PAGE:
- Years old:
- Color of my eyes:
- I’ve got lustrous green eyes
- My gender:
- What I like to drink:
- I don't have piercings
It would be hard to overstate my amazement. An answering machine!
It would be hard to overstate my amazement.
An answering machine! She resided sporadically in a donated trailer or in loaned basement rooms, but primarily and willfully on a chaise longue on the beach. Now, at the firm insistence of family and friends, she has moved into a small apartment, got herself listed with directory assistance and given up her nomad ways.
Or maybe not. She was not always a hermit at the beach. She was raised in one of the preeminent black families in the South and was educated at the Oberlin Conservatory of Music in Ohio. She jettisoned more than her diva status. In springMaVynee was diagnosed with cancer, and surgeons removed her stomach. In the fall came worse news: her cancer had recurred and spread, and doctors said she might have only months to live. When MaVynee heard my voice, she picked up the phone MaVynee, already screening her calls!
She wanted to discuss her plans.
MaVynee intends to start a museum. For decades it flourished as an ocean-side paradise for blacks from around the country, who admittedly had little choice.
Which in a way she does: A. Lewis was her great-grandfather. Many of those visiting the Beach in its heyday were likewise illustrious—writer Zora Neale Hurston, heavyweight champion Joe Louis, entertainer Cab Calloway and civil rights leader A. Philip Randolph among them. It is the home of one of the first black graduates of Mount Holyoke and the first black Florida supreme court justice since Reconstruction.
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And it is also the home of ordinary folks. And a postman lives over there. Where else in America do maids own beach homes? American Beach was born in a time when black life was dominated by the strictures of Jim Crow.
Shut out from the white economy, African-Americans created their own, and in Philadelphia and Atlanta and Los Angeles and most other major American cities, they lived and shopped in a separate universe parallel to the white one nearby. Jacksonville had its own thriving black stores and restaurants, factories, newspapers, banks, insurance companies and hospitals and, as a direct consequence, its own black professional establishment.
If that establishment was wealthy and educated, it was also invisible to most whites, who tended to think of black people as entertainers, criminals or "the help. And American Beach.
Most of its homes are aging and modest; a few of the grandest have been torn down. And its businesses—the nightclubs, hotels and restaurants that used to throb with activity all summer night—are boarded up.
There are many who think American Beach will not be around much longer, considering the pressure from rich developers. MaVynee vehemently opposed the sale—we are talking, after all, about the same dune over which she envisions flapping her butterfly wings.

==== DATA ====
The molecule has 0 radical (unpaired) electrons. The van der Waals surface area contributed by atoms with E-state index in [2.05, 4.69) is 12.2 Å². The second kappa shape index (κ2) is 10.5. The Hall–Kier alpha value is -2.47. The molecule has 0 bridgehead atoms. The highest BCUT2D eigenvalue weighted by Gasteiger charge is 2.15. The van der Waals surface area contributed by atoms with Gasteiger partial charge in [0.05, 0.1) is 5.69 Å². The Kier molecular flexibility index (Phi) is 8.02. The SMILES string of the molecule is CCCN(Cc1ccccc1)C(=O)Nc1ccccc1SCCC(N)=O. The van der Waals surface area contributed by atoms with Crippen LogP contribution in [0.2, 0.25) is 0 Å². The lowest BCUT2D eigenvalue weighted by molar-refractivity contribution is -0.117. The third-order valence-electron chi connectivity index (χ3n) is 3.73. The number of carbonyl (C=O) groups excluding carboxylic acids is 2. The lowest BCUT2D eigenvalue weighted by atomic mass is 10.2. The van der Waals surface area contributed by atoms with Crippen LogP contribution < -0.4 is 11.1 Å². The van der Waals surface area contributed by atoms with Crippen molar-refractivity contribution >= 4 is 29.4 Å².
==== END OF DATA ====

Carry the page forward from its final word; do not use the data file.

She calls it NaNa and grieved its loss as though the dune were a member of her family. The resort preserved it and built a golf course on much of the land behind it. Friends pony up for her pharmacy and phone bills. But those who know her know never to bet against her. In whatever celestial gambling den museum futures are traded, the museum at American Beach may be listed as a long shot.
After all, MaVynee has a way of beating the odds. Case in point: NaNa.
Now, Representative Ander Crenshaw and Senator Bill Nelson, both of Florida, have come to the rescue; they are introducing the necessary legislation. Their evidence is her appearance: her fingernails are very long—until they got clipped in the hospital, those on her left hand spiraled to more than a foot and a half.
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Her hair, coiffed into a wheel over her head, cascades in graying dreadlocks down her back and past her ankles. Her hair and clothes are festooned with political buttons, unfailingly radical and generally funny, most expressing her commitment to social and racial justice, ecological causes and vegetarianism.
Her colorfulness acts as a mighty come-on, especially for children. In this era of corporate scandal, Americans are debating the obligations of the business world and its leaders to society.
No group has confronted those questions more directly than did the black businessmen of A. Herself a vivid relic of that great history, MaVynee has collected many other relics to start her museum: old plate holders that advertise "Negro Ocean Playground," Afro-American Life Insurance Company ashtrays that vow "A Relief in Distress," and a wealth of papers, including 19th-century land deeds and stock certificates and such manuscripts as A.
For years MaVynee kept her stash in milk crates, stored out of the rain in her various way stations. Prospects for the museum at American Beach are looking rosy.
The county is providing a room in a new community center on the outskirts of town. Says Rowena Stewart, former executive director of the American Jazz Museum in Kansas City: "We are planning for photographs, s, posters, clothing of the period—any artifacts we can use to re-create, in this small space, the experience of being at the Beach during the time when its role was so crucial.
And we are tape-recording the recollections of the early residents for an oral history archive. I swear sometimes I think my great-grandfather is looking out for me.
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